Talk about a lead balloon.
I don't know what caused the Office of the National Coordinator for Health IT to change its approach to certification and create a voluntary 2015 Edition of EHR certification criteria, but it doesn't seem to be going over well with stakeholders.
The government has received close to 200 comments on the proposed rule, released Feb. 21. According to the rule, the 2015 edition introduces the beginning of ONC's "new approach" to health IT certification regulations, updating the certification criteria every 12 to 18 months rather than waiting years, providing more incremental regulatory changes and enabling certification processes to more quickly adopt newer industry standards, spur innovation and fix bugs faster.
"EHR technology developers and EPs, EHs, and CAHs would have the opportunity to move ahead to the 2015 edition at their own pace and on their own terms," ONC says in the proposed rule. Comments were due April 28.
Many of the commenters took the opportunity to provide feedback on Stage 3 of Meaningful Use, for which ONC also solicited comments. For instance, several organizations, such as the Pew Charitable Trust and the Society of Thoracic Surgeons, supported a proposed criterion that would establish a new field in EHRs for unique device identifiers of implanted medical devices. The American Medical Association recommended that the entire Meaningful Use incentive program be "substantially overhauled."
But a deep dive into the comments reveals little support for the 2015 edition of certification criteria.
Yes, some commenters provided feedback on the specific proposed criteria. But many of them came down strongly against the concept of the 2015 edition itself.
HIMSS' Electronic Health Record Association called it "costly" and "not desirable." EHRA warned that it moves away from interoperability and introduces complex new criteria with "minimal" provider demand that is not part of the recommendations made by the Health IT Policy Committee for Stage 3 of the Meaningful Use program. The rule also provides a very short timeframe for vendors to design the software to meet the 2105 edition.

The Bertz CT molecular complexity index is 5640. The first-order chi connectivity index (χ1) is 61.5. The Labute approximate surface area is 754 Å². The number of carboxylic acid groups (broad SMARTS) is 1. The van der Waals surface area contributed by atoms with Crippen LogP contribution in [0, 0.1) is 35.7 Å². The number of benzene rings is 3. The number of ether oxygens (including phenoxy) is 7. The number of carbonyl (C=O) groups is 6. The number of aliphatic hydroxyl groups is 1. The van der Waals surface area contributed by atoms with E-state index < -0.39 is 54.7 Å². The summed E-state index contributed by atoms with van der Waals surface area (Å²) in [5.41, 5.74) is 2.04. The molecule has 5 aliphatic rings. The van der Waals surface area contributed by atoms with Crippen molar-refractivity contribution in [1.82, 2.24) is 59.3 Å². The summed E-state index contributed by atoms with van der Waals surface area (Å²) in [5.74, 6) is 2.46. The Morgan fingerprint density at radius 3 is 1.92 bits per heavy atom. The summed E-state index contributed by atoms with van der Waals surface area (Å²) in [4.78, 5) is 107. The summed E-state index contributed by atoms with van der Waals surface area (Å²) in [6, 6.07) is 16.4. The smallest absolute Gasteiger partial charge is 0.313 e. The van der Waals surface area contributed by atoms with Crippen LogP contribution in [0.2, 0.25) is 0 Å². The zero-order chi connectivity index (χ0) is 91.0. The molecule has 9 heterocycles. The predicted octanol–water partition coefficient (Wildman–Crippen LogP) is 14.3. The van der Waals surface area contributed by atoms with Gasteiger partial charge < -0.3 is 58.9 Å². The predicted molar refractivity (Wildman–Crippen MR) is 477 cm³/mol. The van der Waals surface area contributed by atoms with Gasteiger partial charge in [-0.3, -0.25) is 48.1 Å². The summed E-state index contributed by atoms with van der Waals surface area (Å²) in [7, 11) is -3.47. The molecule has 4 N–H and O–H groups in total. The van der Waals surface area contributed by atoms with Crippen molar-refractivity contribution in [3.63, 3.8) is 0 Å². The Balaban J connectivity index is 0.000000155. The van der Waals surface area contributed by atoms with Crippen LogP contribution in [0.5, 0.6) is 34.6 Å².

Kaiser Permanente disagreed with ONC's portrayal of the 2015 edition as an "incremental" and "small" update, questioned the need and value of voluntary certification criteria and warned that voluntary standards will be unpredictably imposed, create confusion and cause implementation conflicts. Kaiser "strongly" recommended that ONC not pursue the adoption and implementation of a 2015 edition.
The American Hospital Association warned that introducing voluntary compliance will complicate, rather than mitigate, the challenges providers have in using EHRs and introduces risk to successful attestation.
Even ONC's own Health IT Standards Committee weighed in against the 2015 edition, pointing out the cost burden to both vendors and providers and the "unclear benefit" to the provider community. The committee recommended instead that vendors focus on optimizing current code releases and begin preparing for Stage 3.
I don't know if ONC anticipated such a negative response from the public. But the fact that there was so much of it indicates that perhaps the idea should be revisited, if it's not already dead on arrival. - Marla (@MarlaHirsch @FierceHealthIT)